Carillon Choir sing the glory of England

PUBLISHED: 10:42 25 June 2009 | UPDATED: 14:11 06 May 2010

ALL the glory of English choral music shone brightly at St Peter s Church in St Albans on Saturday when the Carillon Chamber Choir presented a programme entitled Love s Delight. And delightful it was with a generally well-designed programme of music broug

ALL the glory of English choral music shone brightly at St Peter's Church in St Albans on Saturday when the Carillon Chamber Choir presented a programme entitled Love's Delight.

And delightful it was with a generally well-designed programme of music brought together under the excellent direction of conductor Deborah Miles-Johnson who took the unusual step of opening the concert with a soprano solo.

Carole Crook sang the delightful anonymous madrigal The Willow Song at the beginning of a sequence of madrigals, each one using more members of the choir until all were involved.

The programme then jumped to the early part of the 20th century when great efforts were being made to save as many of England's traditional songs as possible.

One of the leaders of the movement was Ralph Vaughan Williams and his three songs chosen by Carillon, The Dark-Eyed Sailor, The Spring Time of the Year and The Lover's Ghost are amongst the most attractive pieces of his choral music.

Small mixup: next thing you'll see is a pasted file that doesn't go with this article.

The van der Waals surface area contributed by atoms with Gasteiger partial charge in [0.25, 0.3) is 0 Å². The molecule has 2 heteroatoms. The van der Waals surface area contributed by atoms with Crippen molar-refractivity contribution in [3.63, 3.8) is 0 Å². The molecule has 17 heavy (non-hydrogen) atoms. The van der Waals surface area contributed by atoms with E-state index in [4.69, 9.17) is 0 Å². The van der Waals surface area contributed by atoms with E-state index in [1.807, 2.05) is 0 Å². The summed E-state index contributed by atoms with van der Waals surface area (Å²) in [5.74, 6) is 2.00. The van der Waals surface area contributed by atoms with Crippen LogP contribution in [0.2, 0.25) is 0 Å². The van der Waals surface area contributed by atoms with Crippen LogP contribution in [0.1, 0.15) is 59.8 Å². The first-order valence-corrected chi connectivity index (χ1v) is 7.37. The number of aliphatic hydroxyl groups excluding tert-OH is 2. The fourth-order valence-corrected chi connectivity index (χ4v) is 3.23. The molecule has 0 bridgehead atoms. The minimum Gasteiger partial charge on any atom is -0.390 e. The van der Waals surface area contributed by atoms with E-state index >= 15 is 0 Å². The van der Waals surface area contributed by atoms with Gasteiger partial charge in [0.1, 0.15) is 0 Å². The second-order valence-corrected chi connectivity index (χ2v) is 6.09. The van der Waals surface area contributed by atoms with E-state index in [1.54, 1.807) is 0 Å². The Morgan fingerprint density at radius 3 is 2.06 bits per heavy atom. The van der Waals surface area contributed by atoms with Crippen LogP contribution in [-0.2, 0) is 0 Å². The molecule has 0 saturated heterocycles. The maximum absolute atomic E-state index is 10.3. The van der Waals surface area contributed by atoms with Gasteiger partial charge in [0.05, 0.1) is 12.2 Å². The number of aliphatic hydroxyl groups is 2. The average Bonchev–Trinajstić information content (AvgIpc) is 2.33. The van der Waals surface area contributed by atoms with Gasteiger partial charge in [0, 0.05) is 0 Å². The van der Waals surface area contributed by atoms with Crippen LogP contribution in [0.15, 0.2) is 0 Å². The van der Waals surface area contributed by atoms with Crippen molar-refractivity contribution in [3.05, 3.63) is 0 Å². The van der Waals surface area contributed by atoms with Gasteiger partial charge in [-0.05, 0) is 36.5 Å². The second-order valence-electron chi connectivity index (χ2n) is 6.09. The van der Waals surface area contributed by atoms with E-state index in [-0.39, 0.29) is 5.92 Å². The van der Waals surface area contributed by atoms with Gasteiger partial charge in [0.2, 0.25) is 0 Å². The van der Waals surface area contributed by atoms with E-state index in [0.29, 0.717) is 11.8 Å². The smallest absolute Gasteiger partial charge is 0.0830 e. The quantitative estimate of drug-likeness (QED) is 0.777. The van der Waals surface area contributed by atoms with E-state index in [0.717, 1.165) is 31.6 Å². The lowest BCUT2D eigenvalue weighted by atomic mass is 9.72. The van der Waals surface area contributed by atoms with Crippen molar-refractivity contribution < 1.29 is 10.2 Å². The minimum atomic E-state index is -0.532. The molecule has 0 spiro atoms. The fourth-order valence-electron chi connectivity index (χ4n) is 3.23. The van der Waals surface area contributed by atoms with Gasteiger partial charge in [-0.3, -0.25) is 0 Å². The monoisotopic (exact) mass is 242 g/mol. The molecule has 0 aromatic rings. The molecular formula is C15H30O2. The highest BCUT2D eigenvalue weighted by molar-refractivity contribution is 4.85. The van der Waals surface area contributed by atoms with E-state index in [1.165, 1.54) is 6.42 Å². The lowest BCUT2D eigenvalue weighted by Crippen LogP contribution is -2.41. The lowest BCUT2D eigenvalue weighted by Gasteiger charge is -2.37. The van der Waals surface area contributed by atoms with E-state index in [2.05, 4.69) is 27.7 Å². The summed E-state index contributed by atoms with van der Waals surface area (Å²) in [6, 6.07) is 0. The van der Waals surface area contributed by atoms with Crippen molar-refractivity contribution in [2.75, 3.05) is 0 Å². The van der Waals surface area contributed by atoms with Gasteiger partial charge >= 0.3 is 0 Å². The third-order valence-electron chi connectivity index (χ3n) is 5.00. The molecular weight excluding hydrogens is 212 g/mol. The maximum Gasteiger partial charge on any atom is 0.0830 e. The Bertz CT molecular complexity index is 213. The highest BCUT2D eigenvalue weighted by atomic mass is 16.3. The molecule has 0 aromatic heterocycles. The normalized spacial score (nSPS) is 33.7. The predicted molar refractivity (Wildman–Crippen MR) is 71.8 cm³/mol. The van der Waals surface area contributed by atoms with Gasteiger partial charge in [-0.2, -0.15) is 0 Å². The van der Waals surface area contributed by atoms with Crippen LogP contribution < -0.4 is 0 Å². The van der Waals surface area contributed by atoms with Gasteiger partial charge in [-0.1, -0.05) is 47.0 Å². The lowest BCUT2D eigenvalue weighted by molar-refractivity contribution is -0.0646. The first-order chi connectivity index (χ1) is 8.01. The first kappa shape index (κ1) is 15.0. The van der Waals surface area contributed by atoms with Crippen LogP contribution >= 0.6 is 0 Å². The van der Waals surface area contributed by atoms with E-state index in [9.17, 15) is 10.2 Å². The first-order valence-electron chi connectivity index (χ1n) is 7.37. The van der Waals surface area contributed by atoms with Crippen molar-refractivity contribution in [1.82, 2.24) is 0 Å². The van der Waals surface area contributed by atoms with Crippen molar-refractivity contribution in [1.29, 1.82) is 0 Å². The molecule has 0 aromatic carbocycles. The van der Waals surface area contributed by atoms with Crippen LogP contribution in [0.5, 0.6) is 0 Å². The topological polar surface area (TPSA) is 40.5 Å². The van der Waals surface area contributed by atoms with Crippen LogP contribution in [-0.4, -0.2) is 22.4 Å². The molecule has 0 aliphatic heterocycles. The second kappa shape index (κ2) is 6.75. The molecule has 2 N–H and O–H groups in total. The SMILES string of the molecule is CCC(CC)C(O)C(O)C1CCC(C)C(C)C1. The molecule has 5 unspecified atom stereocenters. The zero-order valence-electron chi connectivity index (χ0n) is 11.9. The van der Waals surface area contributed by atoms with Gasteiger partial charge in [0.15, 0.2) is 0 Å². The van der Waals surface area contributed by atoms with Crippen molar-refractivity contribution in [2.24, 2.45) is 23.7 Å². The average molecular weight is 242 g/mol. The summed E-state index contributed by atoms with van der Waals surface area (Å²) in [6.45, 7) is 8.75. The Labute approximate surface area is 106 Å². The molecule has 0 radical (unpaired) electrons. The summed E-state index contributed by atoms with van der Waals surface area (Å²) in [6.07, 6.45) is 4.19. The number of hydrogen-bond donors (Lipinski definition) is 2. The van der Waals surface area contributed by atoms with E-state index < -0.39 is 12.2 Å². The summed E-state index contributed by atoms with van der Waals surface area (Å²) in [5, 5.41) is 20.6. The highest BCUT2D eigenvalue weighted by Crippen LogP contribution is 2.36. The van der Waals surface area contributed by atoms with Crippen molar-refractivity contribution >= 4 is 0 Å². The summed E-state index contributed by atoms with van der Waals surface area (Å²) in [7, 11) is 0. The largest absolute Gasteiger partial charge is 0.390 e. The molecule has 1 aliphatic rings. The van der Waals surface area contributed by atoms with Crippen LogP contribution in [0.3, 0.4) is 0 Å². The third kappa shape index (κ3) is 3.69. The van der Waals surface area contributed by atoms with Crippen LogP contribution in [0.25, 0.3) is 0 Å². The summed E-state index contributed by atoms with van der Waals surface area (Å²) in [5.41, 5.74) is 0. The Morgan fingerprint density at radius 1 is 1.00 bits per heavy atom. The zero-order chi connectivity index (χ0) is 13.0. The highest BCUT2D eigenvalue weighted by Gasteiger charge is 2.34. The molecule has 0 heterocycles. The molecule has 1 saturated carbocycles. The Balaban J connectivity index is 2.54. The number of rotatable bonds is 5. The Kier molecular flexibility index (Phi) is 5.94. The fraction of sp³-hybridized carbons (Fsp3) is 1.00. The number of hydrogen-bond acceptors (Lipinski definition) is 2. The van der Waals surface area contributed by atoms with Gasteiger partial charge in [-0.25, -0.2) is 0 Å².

The Australian-born pianist and composer Percy Grainger also made a great contribution to the rescue of English folk songs and Carillon marked this with his arrangements of I'm Seventeen Come Sunday, Brigg Fair and The Lost Lady Found.

While the first and third songs have very lively dance-like tunes, Brigg Fair is a fine tenor solo which was exquisitely performed by Andrew Shepstone.

Also included in the first half was a fine performance of Dvorak's Slavonic Dance No 1 played in its original piano duet form by Linden Innes-Hopkins and Matthew Woodward who also accompanied many of the choral pieces.

The second half of the evening continued the English theme with Edward Elgar's fine part songs, There is Sweet Music and My Love Dwelt in a Northern Land and Gustav Holst's I Love my Love, all of which were well sung.

But the final section of the concert was, for me, a little disappointing because, I have to admit, I have no great love for Brahms' Liebeslieder Walzer. I know they were well sung by Carillon and that they are popular with singers but I simply do not find them attractive, particularly as the conclusion of such an otherwise excellent and entertaining evening.

JOHN MANNING


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